Bicycling was good, a little breezy, but not overly difficult. Last night, when it came time to camp, we agreed to share the price of a campground, but before we could find one, we came to a sign that read the 11th annual Nova Scotia Bluegrass Festival. Michelle was not too excited about it until I regaled her with stories about the Wheatland Traditional Music Festival that I attended almost annually. She still was a little hesitant, but she agreed to give it try. We spent the night listening to some excellent music, some fair music, and some not so good music, but Michelle didn’t care. As far as I could tell, she had an excellent time, and that was what I hoped would happen. There is still two more days of music and we are planning to catch most of it before we head out on Sunday.

Aug 2

According to my belief system, we are free to direct and determine many aspects of our lives. However, life being what it is—part of a much larger whole, that freedom is restricted. It is measured out in an environment of obstacles. Becoming familiar with the terrain makes it easier to make good decisions. In other words, as individuals, we either ignore or utilize the opportunities that are presented to us and, for me, spending time with Michelle was an opportunity of the most inviting sort. In fact, this entire trip has been an incredible opportunity that in almost every case has produced positive results. I can’t explain it, but I certainly do appreciate it. Things keep getting better and better and better. True, this luck, in many ways, is a product of both judgment and opportunity, but I find the way it continues to expand absolutely overwhelming. I sent a message to Bill wishing him well on his bicycle trip home.

Yesterday, Michelle and I spent the day in the hot sun listening to excellent music. Joy and happiness were infectious at this festival. After listening to the Jarvis Bennoit Quartet, which might be the best band I have heard, exception taken for the Paul Winter Consort, we met Earl. He and his friends were camping in the beautiful pine forest next to us. After introductions, he said, “If we like you, you’re family, and we like you.” Being family meant free access to all the alcohol we could drink (Michelle didn’t like to drink, so I practiced some abstinence—less than a six pack the entire time), and a dinner of the best chowder I’ve ever tasted—potatoes, onions, haddock and lobster. Donnie, the black fisherman out of Yarmouth, who everybody admired for his excellent guitar playing and cordial nature, cooked up the chowder. Dessert came when Donnie picked up his guitar and played the hell out of the Jamaican song Marianne. Billy, the banker, and Vern, the septuagenarian, accompanied him on the fiddle, while Elto kept the music together and flowing on percussion. We had just as much fun at our campsite as we did down at main stage.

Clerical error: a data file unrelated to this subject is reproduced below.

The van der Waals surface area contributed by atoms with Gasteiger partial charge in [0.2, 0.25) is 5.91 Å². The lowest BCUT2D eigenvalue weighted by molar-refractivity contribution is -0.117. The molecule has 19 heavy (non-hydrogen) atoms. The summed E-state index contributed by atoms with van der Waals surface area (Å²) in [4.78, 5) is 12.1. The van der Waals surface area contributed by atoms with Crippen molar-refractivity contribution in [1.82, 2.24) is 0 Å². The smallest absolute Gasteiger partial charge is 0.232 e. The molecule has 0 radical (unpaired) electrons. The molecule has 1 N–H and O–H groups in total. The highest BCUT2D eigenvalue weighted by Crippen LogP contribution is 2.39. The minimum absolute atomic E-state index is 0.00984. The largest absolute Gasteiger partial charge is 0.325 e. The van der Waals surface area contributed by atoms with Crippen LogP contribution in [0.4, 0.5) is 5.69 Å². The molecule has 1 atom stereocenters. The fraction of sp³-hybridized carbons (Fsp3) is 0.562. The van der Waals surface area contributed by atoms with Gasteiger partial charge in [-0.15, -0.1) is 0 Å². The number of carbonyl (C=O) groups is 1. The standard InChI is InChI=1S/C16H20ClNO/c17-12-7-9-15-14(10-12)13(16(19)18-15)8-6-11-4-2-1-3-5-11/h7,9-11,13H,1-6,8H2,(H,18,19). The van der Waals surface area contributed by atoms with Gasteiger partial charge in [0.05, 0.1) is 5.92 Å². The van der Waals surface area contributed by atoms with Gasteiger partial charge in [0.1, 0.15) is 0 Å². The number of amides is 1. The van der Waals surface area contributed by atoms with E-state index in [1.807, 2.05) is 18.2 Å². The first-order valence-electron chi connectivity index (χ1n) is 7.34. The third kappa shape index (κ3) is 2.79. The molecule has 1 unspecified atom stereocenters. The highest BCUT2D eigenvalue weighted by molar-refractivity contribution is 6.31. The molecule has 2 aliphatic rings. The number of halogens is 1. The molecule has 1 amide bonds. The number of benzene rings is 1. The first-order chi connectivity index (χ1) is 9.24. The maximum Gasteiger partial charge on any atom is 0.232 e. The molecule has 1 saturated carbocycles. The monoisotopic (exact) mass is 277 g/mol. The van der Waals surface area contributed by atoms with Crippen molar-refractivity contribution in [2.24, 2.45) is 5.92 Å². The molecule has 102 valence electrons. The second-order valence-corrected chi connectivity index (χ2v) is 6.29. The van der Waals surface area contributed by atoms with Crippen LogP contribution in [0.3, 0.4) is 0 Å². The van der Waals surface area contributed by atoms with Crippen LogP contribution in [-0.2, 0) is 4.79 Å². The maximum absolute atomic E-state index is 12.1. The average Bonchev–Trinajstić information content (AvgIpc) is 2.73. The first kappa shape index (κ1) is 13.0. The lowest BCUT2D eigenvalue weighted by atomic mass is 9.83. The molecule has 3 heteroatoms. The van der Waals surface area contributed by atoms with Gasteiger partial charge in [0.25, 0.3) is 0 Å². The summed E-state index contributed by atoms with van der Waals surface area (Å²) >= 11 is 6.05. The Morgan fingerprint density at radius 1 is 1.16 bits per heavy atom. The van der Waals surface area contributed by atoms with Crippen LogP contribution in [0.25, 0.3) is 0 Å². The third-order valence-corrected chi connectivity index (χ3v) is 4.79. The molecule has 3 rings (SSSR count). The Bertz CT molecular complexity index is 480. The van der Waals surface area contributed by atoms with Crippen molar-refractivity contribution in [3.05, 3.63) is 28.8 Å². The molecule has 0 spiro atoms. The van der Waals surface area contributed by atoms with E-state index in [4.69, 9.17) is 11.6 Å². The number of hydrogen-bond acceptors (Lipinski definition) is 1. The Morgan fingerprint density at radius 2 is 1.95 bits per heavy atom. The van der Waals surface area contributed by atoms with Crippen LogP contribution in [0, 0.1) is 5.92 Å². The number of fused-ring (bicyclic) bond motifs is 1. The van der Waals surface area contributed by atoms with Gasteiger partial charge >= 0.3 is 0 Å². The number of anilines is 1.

As I write this, Donnie has already informed me that breakfast will be ready shortly. Last night, after the last set of music finished on the main stage, Micelle and I toured the campsites. We enjoyed the many different musicians we found jamming together. It was a great evening and, for us, it came to an end around 3 am. In fact, Michelle is still in her tent sleeping. It’s too bad that she has a boyfriend. I know we could have shared even more if she would have let her guard down even a little. I was okay with that, though. It’s just that there’s always a desire for more, especially when boy likes girl and vice versa. The romantic in me, however, still believes that Michelle, like this entire trip, is a gift, and perhaps, just perhaps, if Michelle is willing, our chance acquaintance might yet turn into something more meaningful and las